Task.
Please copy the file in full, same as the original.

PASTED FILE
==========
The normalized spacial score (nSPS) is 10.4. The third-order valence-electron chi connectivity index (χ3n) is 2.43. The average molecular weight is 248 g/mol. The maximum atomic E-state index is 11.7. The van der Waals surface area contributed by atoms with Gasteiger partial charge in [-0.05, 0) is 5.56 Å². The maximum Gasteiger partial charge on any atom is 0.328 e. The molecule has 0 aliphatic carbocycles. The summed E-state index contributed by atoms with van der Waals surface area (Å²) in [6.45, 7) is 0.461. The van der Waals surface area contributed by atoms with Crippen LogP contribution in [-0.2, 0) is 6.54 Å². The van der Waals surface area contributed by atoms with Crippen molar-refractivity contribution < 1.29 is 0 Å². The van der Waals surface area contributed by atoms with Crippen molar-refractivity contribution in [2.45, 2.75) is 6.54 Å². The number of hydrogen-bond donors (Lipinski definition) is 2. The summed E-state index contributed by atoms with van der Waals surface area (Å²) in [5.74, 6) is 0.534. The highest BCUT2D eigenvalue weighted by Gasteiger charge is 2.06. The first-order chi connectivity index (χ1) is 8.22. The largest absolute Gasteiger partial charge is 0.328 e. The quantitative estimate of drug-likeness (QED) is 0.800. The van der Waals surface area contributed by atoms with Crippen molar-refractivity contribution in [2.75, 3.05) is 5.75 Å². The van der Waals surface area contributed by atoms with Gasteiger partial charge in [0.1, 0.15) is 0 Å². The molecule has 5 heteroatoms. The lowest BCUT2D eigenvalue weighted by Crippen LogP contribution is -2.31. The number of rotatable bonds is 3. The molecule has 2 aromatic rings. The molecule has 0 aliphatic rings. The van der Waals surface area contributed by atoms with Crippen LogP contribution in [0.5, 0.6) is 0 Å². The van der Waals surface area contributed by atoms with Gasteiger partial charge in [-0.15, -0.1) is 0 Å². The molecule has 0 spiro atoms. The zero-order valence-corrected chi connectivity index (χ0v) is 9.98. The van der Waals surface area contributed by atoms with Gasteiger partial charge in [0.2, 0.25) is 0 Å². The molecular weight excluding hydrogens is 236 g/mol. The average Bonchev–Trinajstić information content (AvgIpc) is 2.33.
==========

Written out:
The normalized spacial score (nSPS) is 10.4. The third-order valence-electron chi connectivity index (χ3n) is 2.43. The average molecular weight is 248 g/mol. The maximum atomic E-state index is 11.7. The van der Waals surface area contributed by atoms with Gasteiger partial charge in [-0.05, 0) is 5.56 Å². The maximum Gasteiger partial charge on any atom is 0.328 e. The molecule has 0 aliphatic carbocycles. The summed E-state index contributed by atoms with van der Waals surface area (Å²) in [6.45, 7) is 0.461. The van der Waals surface area contributed by atoms with Crippen LogP contribution in [-0.2, 0) is 6.54 Å². The van der Waals surface area contributed by atoms with Crippen molar-refractivity contribution < 1.29 is 0 Å². The van der Waals surface area contributed by atoms with Crippen molar-refractivity contribution in [2.45, 2.75) is 6.54 Å². The number of hydrogen-bond donors (Lipinski definition) is 2. The summed E-state index contributed by atoms with van der Waals surface area (Å²) in [5.74, 6) is 0.534. The highest BCUT2D eigenvalue weighted by Gasteiger charge is 2.06. The first-order chi connectivity index (χ1) is 8.22. The largest absolute Gasteiger partial charge is 0.328 e. The quantitative estimate of drug-likeness (QED) is 0.800. The van der Waals surface area contributed by atoms with Crippen molar-refractivity contribution in [2.75, 3.05) is 5.75 Å². The van der Waals surface area contributed by atoms with Gasteiger partial charge in [0.1, 0.15) is 0 Å². The molecule has 5 heteroatoms. The lowest BCUT2D eigenvalue weighted by Crippen LogP contribution is -2.31. The number of rotatable bonds is 3. The molecule has 2 aromatic rings. The molecule has 0 aliphatic rings. The van der Waals surface area contributed by atoms with Crippen LogP contribution in [0.5, 0.6) is 0 Å². The van der Waals surface area contributed by atoms with Gasteiger partial charge in [-0.15, -0.1) is 0 Å². The molecule has 0 spiro atoms. The zero-order valence-corrected chi connectivity index (χ0v) is 9.98. The van der Waals surface area contributed by atoms with Gasteiger partial charge in [0.2, 0.25) is 0 Å². The molecular weight excluding hydrogens is 236 g/mol. The average Bonchev–Trinajstić information content (AvgIpc) is 2.33.